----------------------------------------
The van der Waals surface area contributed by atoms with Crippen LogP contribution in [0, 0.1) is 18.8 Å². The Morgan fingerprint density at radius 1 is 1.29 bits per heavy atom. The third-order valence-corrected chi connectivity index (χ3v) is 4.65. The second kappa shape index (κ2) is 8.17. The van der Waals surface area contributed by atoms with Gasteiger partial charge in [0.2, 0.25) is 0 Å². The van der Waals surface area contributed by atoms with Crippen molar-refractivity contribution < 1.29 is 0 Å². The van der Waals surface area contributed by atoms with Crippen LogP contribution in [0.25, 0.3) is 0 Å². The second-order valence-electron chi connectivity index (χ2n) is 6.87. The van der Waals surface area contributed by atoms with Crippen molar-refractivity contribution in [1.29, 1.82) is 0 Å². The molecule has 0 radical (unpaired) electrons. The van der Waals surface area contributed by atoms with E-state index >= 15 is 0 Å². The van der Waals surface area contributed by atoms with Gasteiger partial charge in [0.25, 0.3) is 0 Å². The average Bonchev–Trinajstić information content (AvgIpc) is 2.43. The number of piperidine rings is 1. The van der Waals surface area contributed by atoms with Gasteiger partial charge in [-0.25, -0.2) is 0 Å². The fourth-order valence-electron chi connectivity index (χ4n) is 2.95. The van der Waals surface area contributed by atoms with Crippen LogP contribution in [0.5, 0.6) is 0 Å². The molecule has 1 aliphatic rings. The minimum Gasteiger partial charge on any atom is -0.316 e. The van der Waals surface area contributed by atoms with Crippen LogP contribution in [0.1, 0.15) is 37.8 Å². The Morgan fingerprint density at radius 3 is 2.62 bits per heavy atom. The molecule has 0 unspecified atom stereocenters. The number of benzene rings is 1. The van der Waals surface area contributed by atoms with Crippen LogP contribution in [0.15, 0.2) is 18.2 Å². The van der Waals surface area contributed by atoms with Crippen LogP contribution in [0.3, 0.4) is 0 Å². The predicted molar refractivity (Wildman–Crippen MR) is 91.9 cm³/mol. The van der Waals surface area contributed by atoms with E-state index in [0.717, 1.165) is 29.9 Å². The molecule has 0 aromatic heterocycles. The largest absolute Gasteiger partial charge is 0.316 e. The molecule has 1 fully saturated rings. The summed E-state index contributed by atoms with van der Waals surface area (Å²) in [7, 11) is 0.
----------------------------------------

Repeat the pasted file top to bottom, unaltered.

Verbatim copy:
The van der Waals surface area contributed by atoms with Crippen LogP contribution in [0, 0.1) is 18.8 Å². The Morgan fingerprint density at radius 1 is 1.29 bits per heavy atom. The third-order valence-corrected chi connectivity index (χ3v) is 4.65. The second kappa shape index (κ2) is 8.17. The van der Waals surface area contributed by atoms with Gasteiger partial charge in [0.2, 0.25) is 0 Å². The van der Waals surface area contributed by atoms with Crippen molar-refractivity contribution < 1.29 is 0 Å². The van der Waals surface area contributed by atoms with Crippen LogP contribution in [0.25, 0.3) is 0 Å². The second-order valence-electron chi connectivity index (χ2n) is 6.87. The van der Waals surface area contributed by atoms with Crippen molar-refractivity contribution in [1.29, 1.82) is 0 Å². The molecule has 0 radical (unpaired) electrons. The van der Waals surface area contributed by atoms with E-state index >= 15 is 0 Å². The van der Waals surface area contributed by atoms with Gasteiger partial charge in [0.25, 0.3) is 0 Å². The average Bonchev–Trinajstić information content (AvgIpc) is 2.43. The number of piperidine rings is 1. The van der Waals surface area contributed by atoms with Gasteiger partial charge in [-0.25, -0.2) is 0 Å². The fourth-order valence-electron chi connectivity index (χ4n) is 2.95. The van der Waals surface area contributed by atoms with Crippen LogP contribution in [0.5, 0.6) is 0 Å². The molecule has 1 aliphatic rings. The minimum Gasteiger partial charge on any atom is -0.316 e. The van der Waals surface area contributed by atoms with Crippen LogP contribution in [0.1, 0.15) is 37.8 Å². The Morgan fingerprint density at radius 3 is 2.62 bits per heavy atom. The molecule has 0 unspecified atom stereocenters. The number of benzene rings is 1. The van der Waals surface area contributed by atoms with Crippen LogP contribution in [0.15, 0.2) is 18.2 Å². The van der Waals surface area contributed by atoms with Crippen LogP contribution in [0.3, 0.4) is 0 Å². The predicted molar refractivity (Wildman–Crippen MR) is 91.9 cm³/mol. The van der Waals surface area contributed by atoms with E-state index in [0.717, 1.165) is 29.9 Å². The molecule has 0 aromatic heterocycles. The largest absolute Gasteiger partial charge is 0.316 e. The molecule has 1 fully saturated rings. The summed E-state index contributed by atoms with van der Waals surface area (Å²) in [7, 11) is 0.